It all seemed so strange, thought Lillie Mathilde, as she mused the passage of time. It was as if she had drifted from one plateau to another, without skipping a beat. Her love of pretty things had often found her taking this route along the network of curving tunnels that made up the Paris Metropolitan.She loved to explore little shops and boutiques, in out of the way places.
How detached she had become over the years. Almost, an undoing, as it were.
She remembered the first time she had boarded the new trains, grasping tightly at her father’s sleeve. She was five years old. Papa had taken her from Le Touquet by land train, to stay overnight at a small Paris auberge. They left early the next morning, marvelling at the silver quick speed of the brand new Metropolitan that would carry them to the Great Exposition. The rest of that day had faded from memory, but she still had the lovely porcelain doll that Papa bought for her at the Grand Belgian Pavilion.
As the train rumbled on, she thought of her life as a child, in Le Touquet. It was a charmed life. Her father, the school administrator; intense and noble, was never to be seen without his waistcoat, jacket and gold pocket watch. Her mother; the proprietress of a small baked goods shop, that had been her grandmother’s many years prior, was always seen in her crisply pleated white apron, save for Sundays and church-going..Deliciously aromatic smells would waft from the bread and pastry ovens, reaching the wind swept coastal dunes, where miracle of miracles, holiday makers were arriving from all over France and England, filling up palatial hotels that seemed to spring up yearly along the rugged coastline. Le Touquet was heaven on earth.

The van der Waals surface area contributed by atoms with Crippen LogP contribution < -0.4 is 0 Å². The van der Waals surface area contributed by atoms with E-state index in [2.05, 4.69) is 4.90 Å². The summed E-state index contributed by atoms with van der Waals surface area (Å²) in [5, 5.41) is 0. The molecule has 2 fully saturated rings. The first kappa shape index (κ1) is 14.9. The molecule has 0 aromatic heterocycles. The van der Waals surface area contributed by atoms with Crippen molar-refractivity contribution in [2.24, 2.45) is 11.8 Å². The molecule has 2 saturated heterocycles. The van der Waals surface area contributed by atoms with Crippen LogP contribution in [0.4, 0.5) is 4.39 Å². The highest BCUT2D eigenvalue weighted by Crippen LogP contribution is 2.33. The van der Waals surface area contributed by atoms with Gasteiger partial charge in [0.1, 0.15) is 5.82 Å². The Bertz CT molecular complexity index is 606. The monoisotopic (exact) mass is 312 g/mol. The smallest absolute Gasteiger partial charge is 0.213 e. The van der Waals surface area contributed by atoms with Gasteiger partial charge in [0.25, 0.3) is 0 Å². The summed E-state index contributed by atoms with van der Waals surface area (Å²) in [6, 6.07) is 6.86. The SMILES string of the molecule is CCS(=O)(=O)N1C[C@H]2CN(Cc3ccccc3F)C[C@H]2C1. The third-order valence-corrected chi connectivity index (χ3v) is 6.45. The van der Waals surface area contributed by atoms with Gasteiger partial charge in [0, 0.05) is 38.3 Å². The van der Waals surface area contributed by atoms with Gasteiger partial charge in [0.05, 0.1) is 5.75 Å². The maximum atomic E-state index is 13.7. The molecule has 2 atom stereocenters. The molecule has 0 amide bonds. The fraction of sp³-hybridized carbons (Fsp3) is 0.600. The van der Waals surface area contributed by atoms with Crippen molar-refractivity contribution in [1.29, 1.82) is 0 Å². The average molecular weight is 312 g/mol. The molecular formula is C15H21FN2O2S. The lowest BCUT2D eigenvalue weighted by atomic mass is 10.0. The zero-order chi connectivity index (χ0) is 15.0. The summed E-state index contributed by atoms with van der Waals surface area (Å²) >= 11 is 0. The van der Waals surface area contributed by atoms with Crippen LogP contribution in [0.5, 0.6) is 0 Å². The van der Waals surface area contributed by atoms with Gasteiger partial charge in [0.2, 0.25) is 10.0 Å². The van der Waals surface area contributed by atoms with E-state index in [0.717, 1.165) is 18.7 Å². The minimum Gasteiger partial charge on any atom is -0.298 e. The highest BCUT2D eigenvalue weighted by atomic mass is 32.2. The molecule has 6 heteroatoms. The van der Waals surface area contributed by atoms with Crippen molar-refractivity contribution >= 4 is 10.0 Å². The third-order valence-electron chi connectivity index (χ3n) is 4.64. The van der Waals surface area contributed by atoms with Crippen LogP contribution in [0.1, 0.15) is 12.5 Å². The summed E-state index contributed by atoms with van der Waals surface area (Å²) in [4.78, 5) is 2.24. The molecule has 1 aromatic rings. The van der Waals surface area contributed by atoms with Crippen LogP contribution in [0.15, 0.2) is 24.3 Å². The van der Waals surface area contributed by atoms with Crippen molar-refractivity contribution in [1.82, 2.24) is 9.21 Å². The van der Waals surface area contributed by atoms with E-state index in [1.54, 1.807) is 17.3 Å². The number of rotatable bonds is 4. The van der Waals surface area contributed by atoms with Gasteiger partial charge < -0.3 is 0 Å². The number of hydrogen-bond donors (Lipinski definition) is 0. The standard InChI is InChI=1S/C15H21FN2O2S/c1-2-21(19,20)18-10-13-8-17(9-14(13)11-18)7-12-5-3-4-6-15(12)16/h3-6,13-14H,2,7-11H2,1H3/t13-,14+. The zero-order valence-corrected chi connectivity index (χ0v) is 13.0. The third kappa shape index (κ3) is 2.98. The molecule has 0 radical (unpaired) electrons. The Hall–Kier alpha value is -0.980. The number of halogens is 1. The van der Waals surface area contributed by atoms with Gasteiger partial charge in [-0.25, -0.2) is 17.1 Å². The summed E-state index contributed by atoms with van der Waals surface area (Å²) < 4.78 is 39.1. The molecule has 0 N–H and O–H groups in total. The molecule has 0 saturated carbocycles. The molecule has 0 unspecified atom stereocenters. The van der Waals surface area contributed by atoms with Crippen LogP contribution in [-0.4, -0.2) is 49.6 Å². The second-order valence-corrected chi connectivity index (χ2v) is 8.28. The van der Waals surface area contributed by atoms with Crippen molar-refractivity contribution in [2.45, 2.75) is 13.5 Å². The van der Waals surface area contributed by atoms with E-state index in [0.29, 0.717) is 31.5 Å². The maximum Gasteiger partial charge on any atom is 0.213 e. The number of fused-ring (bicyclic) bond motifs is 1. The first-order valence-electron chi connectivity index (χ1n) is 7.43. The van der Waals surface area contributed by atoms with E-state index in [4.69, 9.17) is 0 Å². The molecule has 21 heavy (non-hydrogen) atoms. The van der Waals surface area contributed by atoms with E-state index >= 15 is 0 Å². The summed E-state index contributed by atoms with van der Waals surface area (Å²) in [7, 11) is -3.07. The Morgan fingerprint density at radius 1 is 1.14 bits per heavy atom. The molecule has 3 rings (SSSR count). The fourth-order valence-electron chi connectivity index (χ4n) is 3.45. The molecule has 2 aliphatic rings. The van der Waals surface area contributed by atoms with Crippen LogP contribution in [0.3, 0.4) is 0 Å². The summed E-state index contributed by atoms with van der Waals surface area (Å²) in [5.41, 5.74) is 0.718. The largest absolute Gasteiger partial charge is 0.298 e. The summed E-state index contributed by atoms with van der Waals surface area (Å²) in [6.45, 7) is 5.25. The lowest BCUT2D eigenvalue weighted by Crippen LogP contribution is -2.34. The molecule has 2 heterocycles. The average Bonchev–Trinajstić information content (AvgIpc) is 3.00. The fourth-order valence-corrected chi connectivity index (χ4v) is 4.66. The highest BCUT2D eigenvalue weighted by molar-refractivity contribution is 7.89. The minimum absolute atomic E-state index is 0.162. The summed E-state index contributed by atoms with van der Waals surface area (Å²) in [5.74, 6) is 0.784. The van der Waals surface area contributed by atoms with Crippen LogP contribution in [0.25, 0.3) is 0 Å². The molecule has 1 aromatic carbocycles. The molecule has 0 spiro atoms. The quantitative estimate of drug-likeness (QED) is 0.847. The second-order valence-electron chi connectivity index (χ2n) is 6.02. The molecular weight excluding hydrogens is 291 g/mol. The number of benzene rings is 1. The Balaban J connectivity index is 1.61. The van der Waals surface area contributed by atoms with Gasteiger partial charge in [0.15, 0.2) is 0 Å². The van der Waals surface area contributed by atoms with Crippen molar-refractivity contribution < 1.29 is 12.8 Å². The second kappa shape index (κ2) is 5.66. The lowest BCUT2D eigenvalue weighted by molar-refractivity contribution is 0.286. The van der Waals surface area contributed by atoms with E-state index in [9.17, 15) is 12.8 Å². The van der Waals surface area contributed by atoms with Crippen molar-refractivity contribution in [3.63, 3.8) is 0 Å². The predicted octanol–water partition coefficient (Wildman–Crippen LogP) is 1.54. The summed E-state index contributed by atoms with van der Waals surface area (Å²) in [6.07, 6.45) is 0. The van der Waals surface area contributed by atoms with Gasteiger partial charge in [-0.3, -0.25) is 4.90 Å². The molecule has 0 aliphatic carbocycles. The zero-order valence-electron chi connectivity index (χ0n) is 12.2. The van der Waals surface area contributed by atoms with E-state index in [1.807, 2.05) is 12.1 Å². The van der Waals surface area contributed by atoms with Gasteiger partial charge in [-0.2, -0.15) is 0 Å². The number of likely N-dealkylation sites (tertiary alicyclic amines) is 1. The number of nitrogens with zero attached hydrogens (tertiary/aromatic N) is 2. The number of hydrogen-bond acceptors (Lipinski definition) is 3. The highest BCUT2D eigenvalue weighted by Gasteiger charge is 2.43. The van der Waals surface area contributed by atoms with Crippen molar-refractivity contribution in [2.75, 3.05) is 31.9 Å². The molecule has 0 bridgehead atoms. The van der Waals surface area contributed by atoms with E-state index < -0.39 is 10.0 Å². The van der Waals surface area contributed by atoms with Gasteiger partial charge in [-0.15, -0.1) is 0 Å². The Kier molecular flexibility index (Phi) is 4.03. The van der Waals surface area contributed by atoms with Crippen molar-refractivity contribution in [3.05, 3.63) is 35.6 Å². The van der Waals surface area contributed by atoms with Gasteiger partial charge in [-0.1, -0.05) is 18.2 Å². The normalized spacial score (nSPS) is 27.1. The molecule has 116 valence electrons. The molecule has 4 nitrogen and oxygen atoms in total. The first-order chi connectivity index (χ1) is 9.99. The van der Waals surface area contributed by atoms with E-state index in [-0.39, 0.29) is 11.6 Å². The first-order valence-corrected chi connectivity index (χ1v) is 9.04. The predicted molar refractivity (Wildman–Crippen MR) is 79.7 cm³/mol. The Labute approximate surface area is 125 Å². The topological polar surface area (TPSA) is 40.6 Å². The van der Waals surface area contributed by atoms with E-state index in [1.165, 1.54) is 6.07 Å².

Lillie Mathilde sat up abruptly when station Liege was approached. As a young teenager, she had well remembered that this metro stop had been called 'Berlin'.So much had changed after 1914.
She had become beautiful, entering her twenties. The British soldiers, who now occupied the grand coastal hotels of Le Touquet, often commented on her tiny waste and ample bosom.They gave her pretty things.
Years had flown by, and times were difficult for her after The First World War. Both of Lillie Mathilde’s parents had passed, and being neither baker nor scholar, she found herself, allowing to be helped by kind gentleman and soldiers who would give her pretty things.Now, at forty three, she resided in a small pension near the Monmartre, in Paris. She no longer possessed the slender figure of her yesteryears. Her body had thickened, and her hair, although colored with henna, was no longer full bodied and luxurious. But, even for the large woman she had become, she was always neatly dressed and coiffed, her black suit perfectly pressed, her white blouse stiffly starched, opening at the neckline, to show a single strand of pearls. The small inheritance that she had received from her parents, allowed her the pride of appearance.
Lifting herself off the wooden metro seat bench with a sigh, she exited the train and made her way to the steel framed door that would lead her to the cobbled stone street . It was May 28th, 1940, and the headlines in the newspapers of the day, prophesied doom for France. Belgium had surrendered to the Germans, and it was just a matter of weeks, perhaps days, before Paris would fall.
Lillie Mathilde pondered this, as she walked the short distance to the old stone building that housed her tiny room. As she climbed the crooked steps, she paused for breath. Soldiers would soon be filling the city of Paris. Maybe, just maybe, she thought, she would once again, have pretty things.
© lionel walfish, 2017. All rights reserved.